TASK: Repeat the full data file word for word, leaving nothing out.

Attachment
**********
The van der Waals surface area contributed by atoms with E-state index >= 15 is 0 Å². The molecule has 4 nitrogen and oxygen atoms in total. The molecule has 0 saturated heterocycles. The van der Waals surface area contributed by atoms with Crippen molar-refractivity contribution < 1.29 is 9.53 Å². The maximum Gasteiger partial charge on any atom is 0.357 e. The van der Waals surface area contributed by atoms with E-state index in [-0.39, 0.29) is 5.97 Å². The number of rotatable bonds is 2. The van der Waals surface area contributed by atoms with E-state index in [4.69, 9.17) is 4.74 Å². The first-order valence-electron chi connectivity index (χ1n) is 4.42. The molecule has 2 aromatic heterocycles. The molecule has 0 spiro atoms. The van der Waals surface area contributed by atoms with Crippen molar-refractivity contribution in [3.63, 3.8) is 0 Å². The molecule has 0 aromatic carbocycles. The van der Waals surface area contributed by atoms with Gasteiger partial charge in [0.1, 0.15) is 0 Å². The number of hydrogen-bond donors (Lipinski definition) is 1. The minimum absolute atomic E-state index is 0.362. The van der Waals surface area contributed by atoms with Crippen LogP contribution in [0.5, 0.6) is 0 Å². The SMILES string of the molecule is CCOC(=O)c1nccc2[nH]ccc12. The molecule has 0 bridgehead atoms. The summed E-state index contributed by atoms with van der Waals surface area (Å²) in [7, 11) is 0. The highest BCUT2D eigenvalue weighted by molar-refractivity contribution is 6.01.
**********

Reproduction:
The van der Waals surface area contributed by atoms with E-state index >= 15 is 0 Å². The molecule has 4 nitrogen and oxygen atoms in total. The molecule has 0 saturated heterocycles. The van der Waals surface area contributed by atoms with Crippen molar-refractivity contribution < 1.29 is 9.53 Å². The maximum Gasteiger partial charge on any atom is 0.357 e. The van der Waals surface area contributed by atoms with E-state index in [-0.39, 0.29) is 5.97 Å². The number of rotatable bonds is 2. The van der Waals surface area contributed by atoms with E-state index in [4.69, 9.17) is 4.74 Å². The first-order valence-electron chi connectivity index (χ1n) is 4.42. The molecule has 2 aromatic heterocycles. The molecule has 0 spiro atoms. The van der Waals surface area contributed by atoms with Crippen molar-refractivity contribution in [3.63, 3.8) is 0 Å². The molecule has 0 aromatic carbocycles. The van der Waals surface area contributed by atoms with Gasteiger partial charge in [0.1, 0.15) is 0 Å². The number of hydrogen-bond donors (Lipinski definition) is 1. The minimum absolute atomic E-state index is 0.362. The van der Waals surface area contributed by atoms with Crippen LogP contribution in [0.5, 0.6) is 0 Å². The SMILES string of the molecule is CCOC(=O)c1nccc2[nH]ccc12. The molecule has 0 bridgehead atoms. The summed E-state index contributed by atoms with van der Waals surface area (Å²) in [7, 11) is 0. The highest BCUT2D eigenvalue weighted by molar-refractivity contribution is 6.01.